There was a palm tree close to one part of the fence which had to be cut back in case a (hypothetical) child ever came into our yard and used the palm tree trunk to lever its/his/her self over the fence. There was also a large timber gate at the back fence which had to be covered in non-climbable material to stop a (possible, but improbable) child’s entrance via clambering over a six-foot high fence.
Incidentally, at the front of our house there are three (lockable) gates.
For a small child to reach our pool it is impossible by any means, but we complied with the inspector’s instructions ‘just to be sure’.
The local children’s playground is all smooth surfaces and well maintained with soft-landing material on the ground.
Children here are very safe; they are very well watched over.
Parents of school children in Australia are advised to never include peanut butter in their children’s packed lunch in the slim chance that some other child at the school may possess a peanut allergy.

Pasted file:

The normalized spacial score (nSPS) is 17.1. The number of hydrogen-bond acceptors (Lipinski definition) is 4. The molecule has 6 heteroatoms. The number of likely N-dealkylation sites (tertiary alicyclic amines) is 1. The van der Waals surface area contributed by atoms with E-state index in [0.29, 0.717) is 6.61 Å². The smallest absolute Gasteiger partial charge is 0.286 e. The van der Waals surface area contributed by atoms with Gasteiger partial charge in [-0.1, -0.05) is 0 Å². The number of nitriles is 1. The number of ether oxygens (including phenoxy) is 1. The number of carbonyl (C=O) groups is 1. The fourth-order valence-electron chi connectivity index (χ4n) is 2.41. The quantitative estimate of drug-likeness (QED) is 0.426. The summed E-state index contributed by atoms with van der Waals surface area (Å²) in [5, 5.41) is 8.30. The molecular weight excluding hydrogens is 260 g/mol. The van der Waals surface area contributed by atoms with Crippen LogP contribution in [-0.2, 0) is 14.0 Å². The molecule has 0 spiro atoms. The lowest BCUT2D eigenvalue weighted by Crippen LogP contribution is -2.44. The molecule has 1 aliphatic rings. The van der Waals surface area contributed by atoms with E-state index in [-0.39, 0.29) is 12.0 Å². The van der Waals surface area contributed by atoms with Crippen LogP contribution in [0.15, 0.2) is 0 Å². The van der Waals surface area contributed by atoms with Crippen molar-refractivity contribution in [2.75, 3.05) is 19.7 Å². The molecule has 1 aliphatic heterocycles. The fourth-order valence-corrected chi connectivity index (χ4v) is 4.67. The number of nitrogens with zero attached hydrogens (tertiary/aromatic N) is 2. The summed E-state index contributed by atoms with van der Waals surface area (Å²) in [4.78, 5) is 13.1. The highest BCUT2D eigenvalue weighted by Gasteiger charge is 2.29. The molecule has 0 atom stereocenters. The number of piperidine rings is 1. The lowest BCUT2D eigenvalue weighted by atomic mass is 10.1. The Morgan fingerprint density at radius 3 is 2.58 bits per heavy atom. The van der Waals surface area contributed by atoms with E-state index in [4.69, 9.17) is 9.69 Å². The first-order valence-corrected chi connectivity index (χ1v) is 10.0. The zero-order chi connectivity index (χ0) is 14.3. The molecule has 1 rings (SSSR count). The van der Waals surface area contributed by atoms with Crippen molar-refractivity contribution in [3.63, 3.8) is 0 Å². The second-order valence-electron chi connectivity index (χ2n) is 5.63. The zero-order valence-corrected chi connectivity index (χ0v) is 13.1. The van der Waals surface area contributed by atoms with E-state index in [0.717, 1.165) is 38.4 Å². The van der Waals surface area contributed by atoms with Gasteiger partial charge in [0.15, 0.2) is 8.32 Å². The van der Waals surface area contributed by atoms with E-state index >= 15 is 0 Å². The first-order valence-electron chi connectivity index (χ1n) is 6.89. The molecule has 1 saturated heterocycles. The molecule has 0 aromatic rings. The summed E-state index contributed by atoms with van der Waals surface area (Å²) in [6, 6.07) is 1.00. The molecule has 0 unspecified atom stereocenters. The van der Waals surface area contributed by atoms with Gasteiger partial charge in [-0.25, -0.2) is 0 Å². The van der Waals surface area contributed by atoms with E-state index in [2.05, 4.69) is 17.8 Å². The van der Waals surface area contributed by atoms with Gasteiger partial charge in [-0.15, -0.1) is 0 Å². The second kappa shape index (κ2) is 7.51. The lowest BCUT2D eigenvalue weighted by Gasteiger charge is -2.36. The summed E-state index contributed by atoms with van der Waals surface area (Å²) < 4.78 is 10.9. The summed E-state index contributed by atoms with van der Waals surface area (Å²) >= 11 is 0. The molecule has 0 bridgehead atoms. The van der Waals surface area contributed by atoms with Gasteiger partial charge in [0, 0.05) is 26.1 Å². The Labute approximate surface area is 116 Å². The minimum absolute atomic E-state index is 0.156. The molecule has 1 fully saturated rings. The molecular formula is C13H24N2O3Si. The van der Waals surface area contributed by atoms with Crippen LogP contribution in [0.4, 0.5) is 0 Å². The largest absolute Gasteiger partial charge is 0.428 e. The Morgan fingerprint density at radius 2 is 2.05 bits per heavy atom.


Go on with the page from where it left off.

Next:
That’s how protective we are.
Last night I watched the TV news and saw some children on a bombed out apartment block on the Gaza Strip. They were balancing on crumbling pieces of concrete blocks about two storeys above ground level.
No one seemed to be taking much notice.
It was not a scene unfamiliar to TV viewers and it is certainly not only on the Gaza Strip that children are seen trying to live in the wreckage of buildings - or on bare earth.
In some war-torn countries children have little food or water, let alone toys or equipment for playing.
Some of them even have no parents.
The divide between our children and children in ‘other places’ is HUGE.
It is unfair and it is unacceptable.
But what can we do?